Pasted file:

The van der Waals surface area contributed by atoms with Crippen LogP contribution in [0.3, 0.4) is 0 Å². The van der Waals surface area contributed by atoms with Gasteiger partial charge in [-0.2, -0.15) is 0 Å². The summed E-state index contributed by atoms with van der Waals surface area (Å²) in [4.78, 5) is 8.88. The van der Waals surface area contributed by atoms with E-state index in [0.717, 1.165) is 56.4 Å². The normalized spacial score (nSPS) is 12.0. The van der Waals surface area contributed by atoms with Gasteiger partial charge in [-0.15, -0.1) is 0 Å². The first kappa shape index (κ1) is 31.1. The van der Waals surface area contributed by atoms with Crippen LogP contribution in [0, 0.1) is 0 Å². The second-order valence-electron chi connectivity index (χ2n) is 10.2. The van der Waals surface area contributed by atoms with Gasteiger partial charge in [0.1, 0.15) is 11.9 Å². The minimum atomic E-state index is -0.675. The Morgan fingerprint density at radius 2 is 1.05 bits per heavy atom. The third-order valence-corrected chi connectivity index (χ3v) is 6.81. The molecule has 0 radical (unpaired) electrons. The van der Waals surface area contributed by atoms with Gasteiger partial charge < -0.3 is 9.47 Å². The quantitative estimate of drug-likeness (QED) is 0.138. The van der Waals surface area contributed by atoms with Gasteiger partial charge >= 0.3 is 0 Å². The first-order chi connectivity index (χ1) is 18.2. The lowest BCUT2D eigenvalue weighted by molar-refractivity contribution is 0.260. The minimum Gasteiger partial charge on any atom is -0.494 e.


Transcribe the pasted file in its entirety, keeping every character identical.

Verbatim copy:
The van der Waals surface area contributed by atoms with Crippen LogP contribution in [0.3, 0.4) is 0 Å². The van der Waals surface area contributed by atoms with Gasteiger partial charge in [-0.2, -0.15) is 0 Å². The summed E-state index contributed by atoms with van der Waals surface area (Å²) in [4.78, 5) is 8.88. The van der Waals surface area contributed by atoms with E-state index in [0.717, 1.165) is 56.4 Å². The normalized spacial score (nSPS) is 12.0. The van der Waals surface area contributed by atoms with Gasteiger partial charge in [-0.15, -0.1) is 0 Å². The first kappa shape index (κ1) is 31.1. The van der Waals surface area contributed by atoms with Crippen LogP contribution in [0, 0.1) is 0 Å². The second-order valence-electron chi connectivity index (χ2n) is 10.2. The van der Waals surface area contributed by atoms with Gasteiger partial charge in [0.1, 0.15) is 11.9 Å². The minimum atomic E-state index is -0.675. The Morgan fingerprint density at radius 2 is 1.05 bits per heavy atom. The third-order valence-corrected chi connectivity index (χ3v) is 6.81. The molecule has 0 radical (unpaired) electrons. The van der Waals surface area contributed by atoms with Gasteiger partial charge < -0.3 is 9.47 Å². The quantitative estimate of drug-likeness (QED) is 0.138. The van der Waals surface area contributed by atoms with Gasteiger partial charge >= 0.3 is 0 Å². The first-order chi connectivity index (χ1) is 18.2. The lowest BCUT2D eigenvalue weighted by molar-refractivity contribution is 0.260. The minimum Gasteiger partial charge on any atom is -0.494 e.